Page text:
So, I’ve been thinking about performance lately. Specifically I feel the indie circuit too often misses out on the theatricality and mystique that sometimes goes hand in hand with music. Don’t get me wrong I like going to see music for music’s sake, and I prefer to watch musicians without pretensions – it’s never good seeing unsigned acts who are pumped up with self-importance and acting like total cocks. But sometimes, you hanker for a bit more from a band than stylish haircuts and disaffected indie stances.And it seems I’m not alone.
It was refreshing to find myself at a gig at the Note on Saturday that fit squarely into the resurgent fringe genre they’re calling nu masque. Four acts whose power of performance relies at least in part on the creation of a persona that acts both as a wall and a window that alternately separates the audience from the performers and allows a carefully controlled glimpse into the world of their music.
Take Metal Petal, for example. The first band on the bill took the ‘mask’ element literally. Wild eyes staring out from moulded plastic and troglodytic stomping around combined with their engrossingly uncomfortable sonic output, all mutters and shouts and deep reverb, to create an experience akin to exploratory caving. In the stark, stuttering lamplight of a single strobe, guitars jangled and thrashed and echoed off the walls, keyboards washed in and out like black surf, and drum breaks promising order and pattern led you down dangerous blind alleys, only to pitch you up at the feet of a quartet of deeply unsettling glam morlocks. It wasn’t until well into their performance that I was surprised on realising that I knew three of the musicians, and I thought, “Now, that’s nu masque. Right there.”
Switch that on it’s head. Swap devils for an angel, and you have Miss Leggy Pee. A clever lipsynching act that entertains in spades. The antedote to the previous act’s dark madness, her sharp comedic interpretations of Peggy Lee’s greatest lightened the atmosphere with a sassy smile and sparkle-lashed wink. Not to mention her unconventional use of puppets. This is variety, this is burlesque. Bowie and Kemp and Bowery, and all the original maskcore pioneers would have approved.
You’ve been reading my blog long enough, you must be aware of Scunner and the Glasgow Glambangers by now. These are two acts who have been taking nu masque with their sugar puffs for years. It’s in the essence of what they do. The Glambangers describe themselves as “Gender bending glitter revivalists” and that’s them to a tee, from the thump of their glam-infused drumbox to the stomp of singer Paxton’s knee-high boots. The blurring of gender lines was a pillar of the old maskcore manifesto, and the Glambangers bring that home with a performance that is impossible to ignore.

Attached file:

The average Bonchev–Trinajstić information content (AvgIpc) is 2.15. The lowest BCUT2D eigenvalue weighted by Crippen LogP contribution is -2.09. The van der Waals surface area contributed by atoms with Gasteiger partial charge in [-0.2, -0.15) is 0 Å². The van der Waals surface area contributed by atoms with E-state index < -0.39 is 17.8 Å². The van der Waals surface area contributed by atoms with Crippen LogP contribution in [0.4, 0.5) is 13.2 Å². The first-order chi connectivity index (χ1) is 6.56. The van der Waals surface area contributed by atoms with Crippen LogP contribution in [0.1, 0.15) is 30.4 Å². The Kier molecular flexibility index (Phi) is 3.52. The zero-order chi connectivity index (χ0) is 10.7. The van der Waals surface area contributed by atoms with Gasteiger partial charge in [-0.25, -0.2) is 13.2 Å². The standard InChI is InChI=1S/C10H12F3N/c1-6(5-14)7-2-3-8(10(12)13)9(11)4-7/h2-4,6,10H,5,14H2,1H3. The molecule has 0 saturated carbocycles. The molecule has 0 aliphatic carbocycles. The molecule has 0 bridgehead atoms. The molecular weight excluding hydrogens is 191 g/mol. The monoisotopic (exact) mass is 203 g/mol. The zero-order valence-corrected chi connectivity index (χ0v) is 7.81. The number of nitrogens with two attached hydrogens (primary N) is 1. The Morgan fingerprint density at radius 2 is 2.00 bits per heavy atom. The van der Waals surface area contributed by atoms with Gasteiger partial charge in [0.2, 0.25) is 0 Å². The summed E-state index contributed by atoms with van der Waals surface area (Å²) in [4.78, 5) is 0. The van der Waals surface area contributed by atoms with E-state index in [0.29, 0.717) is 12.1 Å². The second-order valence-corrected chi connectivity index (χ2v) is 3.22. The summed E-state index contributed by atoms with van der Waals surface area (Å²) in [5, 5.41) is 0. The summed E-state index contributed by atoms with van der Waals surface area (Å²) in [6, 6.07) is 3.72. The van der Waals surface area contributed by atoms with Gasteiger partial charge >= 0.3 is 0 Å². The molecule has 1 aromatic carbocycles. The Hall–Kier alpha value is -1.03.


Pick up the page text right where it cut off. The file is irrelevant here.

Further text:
And Scunner. The puppeteer and the engineer, along with their occasional friends. Paul Puppet arrived on the red-lit stage looking a bit like a publicity-shy Freddy Krueger, the space between the collar of his black shirt and the brim of his black fedora filled with a Burtonesque stocking mask of orange and black stripes. This striking effect was enhanced when he launched into album favourite, Zebra Grove, a dehumanised, angular halloween scarecrow bringing a menacing edge to the song. It was almost a relief when the mask was dispensed with a couple of numbers later, to reveal Puppet’s traditional make-up of comparatively friendly zig-zags and spangles.
An evening of characters then, each of them – the Petals, Leggy, Paxton and Puppet – creating a face to embellish their sounds, to challenge and engage the audience.
I liked it. A lot.
Spin forward a few nights. I’m still mulling over the nu masque thing, but the last place on earth I expected to encounter it was Andy Miller’s acoustic night at Tchai Ovna. Andy’s a technically astonishing guitar player who regularly fills the tea shop with eerie and shiveringly beautiful mellow sounds, but on stage he’s just himself. A very nice bloke playing a guitar. His guest for the evening, on the other hand, was a whole different kettle of bananas. Google ‘Uni And Her Ukelele’ and you’ll see what I mean. This utterly charming lady from San Franciso came on in a whirl of glitter and frills. You couldn’t take your eyes of her, the little body flicks that punctuated her playing, her expressive face, wide eyed and with a mouth that sang smiles. First impression was: ‘yeah, nu masque is global already’, but as her set progressed, and from talking to her afterwards, I began to suspect that this is no mask for Uni – she is actually as effervescently kooky off stage as on.
And it brings me back full circle to what it is you want from a performer. Yeah, sometimes you want more than music. You want spectacle, something weird, something wonderful to watch that complements, enhances the experience. A bit of stagecraft and performance is just the ticket. Unless you’re lucky enough to be watching one of those naturally unique people. People like Uni And Her Ukelele. But they’re special.